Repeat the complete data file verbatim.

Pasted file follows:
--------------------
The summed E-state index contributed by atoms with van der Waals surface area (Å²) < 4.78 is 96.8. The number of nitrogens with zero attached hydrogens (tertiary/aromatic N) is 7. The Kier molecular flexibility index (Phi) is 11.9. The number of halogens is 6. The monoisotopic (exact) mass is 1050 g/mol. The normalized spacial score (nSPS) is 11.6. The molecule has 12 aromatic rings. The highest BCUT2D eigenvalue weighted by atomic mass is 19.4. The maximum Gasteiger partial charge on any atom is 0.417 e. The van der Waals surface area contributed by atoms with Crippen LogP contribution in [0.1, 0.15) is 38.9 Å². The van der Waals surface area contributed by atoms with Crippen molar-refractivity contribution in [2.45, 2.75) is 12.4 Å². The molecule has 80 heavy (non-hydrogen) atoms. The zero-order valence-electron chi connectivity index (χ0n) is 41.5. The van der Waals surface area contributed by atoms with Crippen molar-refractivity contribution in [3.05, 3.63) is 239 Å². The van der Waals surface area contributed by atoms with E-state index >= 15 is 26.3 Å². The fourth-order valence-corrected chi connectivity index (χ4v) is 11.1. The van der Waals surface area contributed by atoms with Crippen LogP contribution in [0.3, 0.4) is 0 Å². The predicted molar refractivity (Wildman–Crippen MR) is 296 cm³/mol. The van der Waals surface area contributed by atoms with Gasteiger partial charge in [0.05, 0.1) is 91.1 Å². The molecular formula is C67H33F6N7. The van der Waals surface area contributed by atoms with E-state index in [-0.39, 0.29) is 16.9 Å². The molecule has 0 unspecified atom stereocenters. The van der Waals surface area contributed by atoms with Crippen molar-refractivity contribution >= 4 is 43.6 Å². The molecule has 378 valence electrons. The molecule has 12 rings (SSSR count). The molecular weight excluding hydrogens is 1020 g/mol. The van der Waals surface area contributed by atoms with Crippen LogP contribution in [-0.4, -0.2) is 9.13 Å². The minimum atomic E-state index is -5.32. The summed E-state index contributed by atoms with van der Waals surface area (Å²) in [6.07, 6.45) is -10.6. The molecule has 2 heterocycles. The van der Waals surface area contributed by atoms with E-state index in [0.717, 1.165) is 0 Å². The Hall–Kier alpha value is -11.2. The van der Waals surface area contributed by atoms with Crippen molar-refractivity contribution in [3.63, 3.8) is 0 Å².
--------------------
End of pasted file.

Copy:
The summed E-state index contributed by atoms with van der Waals surface area (Å²) < 4.78 is 96.8. The number of nitrogens with zero attached hydrogens (tertiary/aromatic N) is 7. The Kier molecular flexibility index (Phi) is 11.9. The number of halogens is 6. The monoisotopic (exact) mass is 1050 g/mol. The normalized spacial score (nSPS) is 11.6. The molecule has 12 aromatic rings. The highest BCUT2D eigenvalue weighted by atomic mass is 19.4. The maximum Gasteiger partial charge on any atom is 0.417 e. The van der Waals surface area contributed by atoms with Crippen LogP contribution in [0.1, 0.15) is 38.9 Å². The van der Waals surface area contributed by atoms with Crippen molar-refractivity contribution in [2.45, 2.75) is 12.4 Å². The molecule has 80 heavy (non-hydrogen) atoms. The zero-order valence-electron chi connectivity index (χ0n) is 41.5. The van der Waals surface area contributed by atoms with Crippen molar-refractivity contribution in [3.05, 3.63) is 239 Å². The van der Waals surface area contributed by atoms with E-state index >= 15 is 26.3 Å². The fourth-order valence-corrected chi connectivity index (χ4v) is 11.1. The van der Waals surface area contributed by atoms with Crippen LogP contribution in [0.3, 0.4) is 0 Å². The predicted molar refractivity (Wildman–Crippen MR) is 296 cm³/mol. The van der Waals surface area contributed by atoms with Gasteiger partial charge in [0.05, 0.1) is 91.1 Å². The molecular formula is C67H33F6N7. The van der Waals surface area contributed by atoms with E-state index in [-0.39, 0.29) is 16.9 Å². The molecule has 0 unspecified atom stereocenters. The van der Waals surface area contributed by atoms with Crippen molar-refractivity contribution >= 4 is 43.6 Å². The molecule has 378 valence electrons. The molecule has 12 rings (SSSR count). The molecular weight excluding hydrogens is 1020 g/mol. The van der Waals surface area contributed by atoms with Crippen LogP contribution in [-0.4, -0.2) is 9.13 Å². The minimum atomic E-state index is -5.32. The summed E-state index contributed by atoms with van der Waals surface area (Å²) in [6.07, 6.45) is -10.6. The molecule has 2 heterocycles. The van der Waals surface area contributed by atoms with E-state index in [0.717, 1.165) is 0 Å². The Hall–Kier alpha value is -11.2. The van der Waals surface area contributed by atoms with Crippen molar-refractivity contribution in [3.63, 3.8) is 0 Å².